Corte Madera Town Manager Dave Bracken says he believes, despite any stigma, the town's only medical marijuana dispensary has been a good citizen — part of the reason Marin Holistic Solutions isn't being asked to leave just yet.
The Corte Madera Town Council on Monday upheld a moratorium on any other medical marijuana dispensaries setting up shop in town. Bracken said he feels the Town Council might be open to changing that moratorium in the future.
"The main reason the Council wanted an ordinance is because the conflict between State and Federal Law right now is not clear," Bracken said. "The Council wants to let that run its course. The Council might introduce another ordinance to allow dispensaries sometime in the future, but that's really up in the air with the State Supreme Court decisions."
There are a number of cases currently being heard before the California State Supreme Court regarding the conflict between Federal bans on marijuana and California's Compassionate Use Law, passed by voters in 1995.
Marin Holistic Solutions will be allowed to continue to operate at least until its business license expires in June 2014. It might still be forced to move, however. California State law requires medical marijuana dispensaries to be at least 1,000 feet away from schools, and Bracken says Marin Holistic violates that ordinance.
But "really nothing is going to change in the immediate future," Bracken said.
How the law works here
The Compassionate Use Act legalized medical marijuana possession and use for seriously ill patients, and prohibited any physician from being punished, or denied any right or privilege for recommending marijuana to a patient for medical purposes.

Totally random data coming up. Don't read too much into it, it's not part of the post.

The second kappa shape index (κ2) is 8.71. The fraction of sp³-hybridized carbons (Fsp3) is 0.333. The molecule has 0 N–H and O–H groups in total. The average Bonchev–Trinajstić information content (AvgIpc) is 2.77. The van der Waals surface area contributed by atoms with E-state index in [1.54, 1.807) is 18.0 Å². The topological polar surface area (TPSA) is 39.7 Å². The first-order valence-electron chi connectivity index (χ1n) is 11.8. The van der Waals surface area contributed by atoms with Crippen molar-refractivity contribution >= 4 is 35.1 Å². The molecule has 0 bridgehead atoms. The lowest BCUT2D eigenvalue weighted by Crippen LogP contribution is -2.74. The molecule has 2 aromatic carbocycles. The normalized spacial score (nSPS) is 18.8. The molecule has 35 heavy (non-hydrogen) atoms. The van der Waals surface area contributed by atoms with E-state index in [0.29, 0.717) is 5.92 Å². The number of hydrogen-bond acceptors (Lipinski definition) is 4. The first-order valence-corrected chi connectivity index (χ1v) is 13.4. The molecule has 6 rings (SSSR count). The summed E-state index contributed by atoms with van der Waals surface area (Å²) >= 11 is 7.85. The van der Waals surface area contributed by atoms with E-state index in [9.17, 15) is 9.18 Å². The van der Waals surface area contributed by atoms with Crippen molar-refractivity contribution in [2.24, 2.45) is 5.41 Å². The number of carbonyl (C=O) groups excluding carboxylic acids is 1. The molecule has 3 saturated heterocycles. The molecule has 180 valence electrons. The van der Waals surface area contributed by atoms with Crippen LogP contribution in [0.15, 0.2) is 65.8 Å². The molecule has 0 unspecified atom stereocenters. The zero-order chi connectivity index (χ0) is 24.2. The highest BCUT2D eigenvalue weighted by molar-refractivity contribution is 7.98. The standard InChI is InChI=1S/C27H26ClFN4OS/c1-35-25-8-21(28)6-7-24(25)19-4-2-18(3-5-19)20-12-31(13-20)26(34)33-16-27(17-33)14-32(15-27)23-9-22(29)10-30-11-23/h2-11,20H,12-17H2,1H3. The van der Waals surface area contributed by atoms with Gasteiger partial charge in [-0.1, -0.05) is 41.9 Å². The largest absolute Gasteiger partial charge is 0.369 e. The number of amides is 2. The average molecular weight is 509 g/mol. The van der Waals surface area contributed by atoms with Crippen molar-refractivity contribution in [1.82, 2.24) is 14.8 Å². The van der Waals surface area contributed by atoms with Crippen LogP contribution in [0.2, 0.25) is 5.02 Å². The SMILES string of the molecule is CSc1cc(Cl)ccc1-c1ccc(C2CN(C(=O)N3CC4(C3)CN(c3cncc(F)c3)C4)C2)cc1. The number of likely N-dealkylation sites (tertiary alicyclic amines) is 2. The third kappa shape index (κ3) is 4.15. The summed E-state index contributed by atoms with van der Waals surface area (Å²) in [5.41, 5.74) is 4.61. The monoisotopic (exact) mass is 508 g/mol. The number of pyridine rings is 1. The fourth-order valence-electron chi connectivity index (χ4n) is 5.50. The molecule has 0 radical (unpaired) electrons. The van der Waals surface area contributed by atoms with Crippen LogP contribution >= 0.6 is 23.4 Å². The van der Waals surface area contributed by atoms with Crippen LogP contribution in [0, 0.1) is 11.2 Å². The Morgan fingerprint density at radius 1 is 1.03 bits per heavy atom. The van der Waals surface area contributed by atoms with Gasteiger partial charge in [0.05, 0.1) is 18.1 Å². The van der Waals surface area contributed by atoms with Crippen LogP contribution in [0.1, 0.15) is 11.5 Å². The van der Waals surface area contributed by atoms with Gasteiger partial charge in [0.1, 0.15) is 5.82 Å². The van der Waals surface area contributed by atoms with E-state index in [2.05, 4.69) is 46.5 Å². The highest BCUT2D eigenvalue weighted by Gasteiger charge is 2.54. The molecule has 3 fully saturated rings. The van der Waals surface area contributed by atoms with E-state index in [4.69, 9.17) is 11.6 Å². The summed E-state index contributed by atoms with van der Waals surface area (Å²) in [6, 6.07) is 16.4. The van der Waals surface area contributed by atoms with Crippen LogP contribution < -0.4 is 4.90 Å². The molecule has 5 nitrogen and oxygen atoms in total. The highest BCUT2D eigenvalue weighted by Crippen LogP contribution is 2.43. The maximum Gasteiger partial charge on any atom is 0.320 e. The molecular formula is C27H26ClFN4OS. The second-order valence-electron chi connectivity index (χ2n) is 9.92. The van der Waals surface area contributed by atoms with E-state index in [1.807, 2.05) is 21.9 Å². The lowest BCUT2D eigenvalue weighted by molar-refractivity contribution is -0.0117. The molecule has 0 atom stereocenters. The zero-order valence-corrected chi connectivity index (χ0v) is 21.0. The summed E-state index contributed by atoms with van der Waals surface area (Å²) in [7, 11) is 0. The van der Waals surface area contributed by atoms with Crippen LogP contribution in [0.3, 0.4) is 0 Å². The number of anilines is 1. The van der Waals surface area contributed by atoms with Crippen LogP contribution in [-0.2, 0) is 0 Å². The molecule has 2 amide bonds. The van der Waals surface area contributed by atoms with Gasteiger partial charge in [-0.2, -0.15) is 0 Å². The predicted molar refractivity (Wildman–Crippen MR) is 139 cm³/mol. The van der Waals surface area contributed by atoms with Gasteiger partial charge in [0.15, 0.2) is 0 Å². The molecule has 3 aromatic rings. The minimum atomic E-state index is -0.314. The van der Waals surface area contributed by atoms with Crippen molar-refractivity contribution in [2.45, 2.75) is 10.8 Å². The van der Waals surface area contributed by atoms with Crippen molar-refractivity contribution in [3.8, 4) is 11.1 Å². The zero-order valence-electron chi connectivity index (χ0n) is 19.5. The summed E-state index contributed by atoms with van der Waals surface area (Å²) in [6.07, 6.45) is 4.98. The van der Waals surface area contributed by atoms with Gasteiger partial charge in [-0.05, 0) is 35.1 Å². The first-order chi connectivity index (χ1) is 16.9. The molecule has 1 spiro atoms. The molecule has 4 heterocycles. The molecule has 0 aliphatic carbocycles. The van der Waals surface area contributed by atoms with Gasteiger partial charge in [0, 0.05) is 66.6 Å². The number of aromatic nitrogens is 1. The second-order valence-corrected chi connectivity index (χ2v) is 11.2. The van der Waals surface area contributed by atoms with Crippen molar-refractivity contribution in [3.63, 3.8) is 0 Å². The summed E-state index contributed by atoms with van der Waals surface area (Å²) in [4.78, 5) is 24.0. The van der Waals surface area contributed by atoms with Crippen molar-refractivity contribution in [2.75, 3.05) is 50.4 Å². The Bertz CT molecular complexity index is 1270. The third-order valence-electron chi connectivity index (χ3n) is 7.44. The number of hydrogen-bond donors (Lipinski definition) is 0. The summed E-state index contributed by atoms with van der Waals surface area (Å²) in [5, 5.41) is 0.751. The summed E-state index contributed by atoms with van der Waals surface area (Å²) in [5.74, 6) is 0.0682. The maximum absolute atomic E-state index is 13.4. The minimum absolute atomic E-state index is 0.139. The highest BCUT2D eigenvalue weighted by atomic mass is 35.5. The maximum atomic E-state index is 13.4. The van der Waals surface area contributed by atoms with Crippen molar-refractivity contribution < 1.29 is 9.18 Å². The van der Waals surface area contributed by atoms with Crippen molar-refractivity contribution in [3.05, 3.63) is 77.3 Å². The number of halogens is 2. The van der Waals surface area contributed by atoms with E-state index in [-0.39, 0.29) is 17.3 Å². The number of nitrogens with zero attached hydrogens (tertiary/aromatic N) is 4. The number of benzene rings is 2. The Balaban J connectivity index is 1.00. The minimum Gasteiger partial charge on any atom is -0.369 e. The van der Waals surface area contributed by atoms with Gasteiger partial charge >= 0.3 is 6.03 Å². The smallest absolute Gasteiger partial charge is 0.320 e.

In 2003, Senate Bill (SB) 420 was passed as an extension and clarification of Proposition 215, establishing a voluntary state ID card system administered by county health departments and establishing guidelines as to how much marijuana may be possessed or grown. Learn more about California’s Medical Marijuana program.
Under California’s Compassionate Use Act, seriously ill residents who have the approval or recommendation of a physician, can use marijuana without fear of criminal liability for serious medical conditions including the following:
· Acquired immune deficiency syndrome (AIDS)
· Chronic pain
· Persistent muscle spasms
· Seizures, including, but not limited to, seizures associated with epilepsy
· Severe nausea
· Any other chronic or persistent medical symptom that either substantially limits the ability of the person to conduct one or more major life activities as defined in the Americans with Disabilities Act of 1990; or if not alleviated, may cause serious harm to the patient's safety or physical or mental health
How does marijuana work to ease physical symptoms?
There are several cells in the brain and other organs that contain specific protein receptors (called cannabinoids) that recognize and respond to THC and other compounds found in the marijuana plant. These receptors, found in the brain, spinal cord and periphery, as well as in immune system tissue, function to help lessen pain and impact a wide range of physiological functions, such as metabolism, appetite, anxiety and immune function.
For a comprehensive listing of conditions addressed by cannabis, visit the Americans for Safe Access Website.